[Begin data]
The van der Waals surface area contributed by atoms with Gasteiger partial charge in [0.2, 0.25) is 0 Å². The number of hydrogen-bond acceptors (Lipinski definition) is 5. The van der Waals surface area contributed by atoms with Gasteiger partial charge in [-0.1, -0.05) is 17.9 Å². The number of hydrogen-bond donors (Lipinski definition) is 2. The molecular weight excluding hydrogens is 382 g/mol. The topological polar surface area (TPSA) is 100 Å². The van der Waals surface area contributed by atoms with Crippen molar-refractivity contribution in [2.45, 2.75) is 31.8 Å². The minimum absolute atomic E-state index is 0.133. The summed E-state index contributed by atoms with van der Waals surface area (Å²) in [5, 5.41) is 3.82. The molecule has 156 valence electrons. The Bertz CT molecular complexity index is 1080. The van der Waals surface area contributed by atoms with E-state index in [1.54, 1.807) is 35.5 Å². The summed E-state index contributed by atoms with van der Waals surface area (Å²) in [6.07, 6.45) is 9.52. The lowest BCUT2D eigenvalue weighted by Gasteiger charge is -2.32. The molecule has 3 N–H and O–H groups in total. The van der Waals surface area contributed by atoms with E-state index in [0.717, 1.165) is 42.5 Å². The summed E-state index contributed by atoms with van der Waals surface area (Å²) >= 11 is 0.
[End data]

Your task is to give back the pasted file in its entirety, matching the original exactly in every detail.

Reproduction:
The van der Waals surface area contributed by atoms with Gasteiger partial charge in [0.2, 0.25) is 0 Å². The number of hydrogen-bond acceptors (Lipinski definition) is 5. The van der Waals surface area contributed by atoms with Gasteiger partial charge in [-0.1, -0.05) is 17.9 Å². The number of hydrogen-bond donors (Lipinski definition) is 2. The molecular weight excluding hydrogens is 382 g/mol. The topological polar surface area (TPSA) is 100 Å². The van der Waals surface area contributed by atoms with Crippen molar-refractivity contribution in [2.45, 2.75) is 31.8 Å². The minimum absolute atomic E-state index is 0.133. The summed E-state index contributed by atoms with van der Waals surface area (Å²) in [5, 5.41) is 3.82. The molecule has 156 valence electrons. The Bertz CT molecular complexity index is 1080. The van der Waals surface area contributed by atoms with E-state index in [1.54, 1.807) is 35.5 Å². The summed E-state index contributed by atoms with van der Waals surface area (Å²) in [6.07, 6.45) is 9.52. The lowest BCUT2D eigenvalue weighted by Gasteiger charge is -2.32. The molecule has 3 N–H and O–H groups in total. The van der Waals surface area contributed by atoms with E-state index in [0.717, 1.165) is 42.5 Å². The summed E-state index contributed by atoms with van der Waals surface area (Å²) >= 11 is 0.